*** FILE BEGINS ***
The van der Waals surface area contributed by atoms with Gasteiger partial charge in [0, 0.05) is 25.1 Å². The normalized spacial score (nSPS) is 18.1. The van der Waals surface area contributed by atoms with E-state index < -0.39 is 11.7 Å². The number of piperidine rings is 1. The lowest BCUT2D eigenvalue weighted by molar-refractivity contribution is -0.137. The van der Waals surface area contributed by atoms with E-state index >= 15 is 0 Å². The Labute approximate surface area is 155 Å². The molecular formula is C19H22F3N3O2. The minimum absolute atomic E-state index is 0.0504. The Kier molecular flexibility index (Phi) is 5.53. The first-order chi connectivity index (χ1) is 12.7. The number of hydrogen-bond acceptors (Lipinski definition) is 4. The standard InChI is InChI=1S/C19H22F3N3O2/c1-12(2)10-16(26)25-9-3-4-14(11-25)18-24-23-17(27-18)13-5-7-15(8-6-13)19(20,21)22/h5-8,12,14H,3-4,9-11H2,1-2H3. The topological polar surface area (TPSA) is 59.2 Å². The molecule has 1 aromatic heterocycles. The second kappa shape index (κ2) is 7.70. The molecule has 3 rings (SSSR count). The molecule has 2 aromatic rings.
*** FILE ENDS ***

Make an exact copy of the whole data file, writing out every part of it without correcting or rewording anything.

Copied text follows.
The van der Waals surface area contributed by atoms with Gasteiger partial charge in [0, 0.05) is 25.1 Å². The normalized spacial score (nSPS) is 18.1. The van der Waals surface area contributed by atoms with E-state index < -0.39 is 11.7 Å². The number of piperidine rings is 1. The lowest BCUT2D eigenvalue weighted by molar-refractivity contribution is -0.137. The van der Waals surface area contributed by atoms with E-state index >= 15 is 0 Å². The Labute approximate surface area is 155 Å². The molecular formula is C19H22F3N3O2. The minimum absolute atomic E-state index is 0.0504. The Kier molecular flexibility index (Phi) is 5.53. The first-order chi connectivity index (χ1) is 12.7. The number of hydrogen-bond acceptors (Lipinski definition) is 4. The standard InChI is InChI=1S/C19H22F3N3O2/c1-12(2)10-16(26)25-9-3-4-14(11-25)18-24-23-17(27-18)13-5-7-15(8-6-13)19(20,21)22/h5-8,12,14H,3-4,9-11H2,1-2H3. The topological polar surface area (TPSA) is 59.2 Å². The molecule has 1 aromatic heterocycles. The second kappa shape index (κ2) is 7.70. The molecule has 3 rings (SSSR count). The molecule has 2 aromatic rings.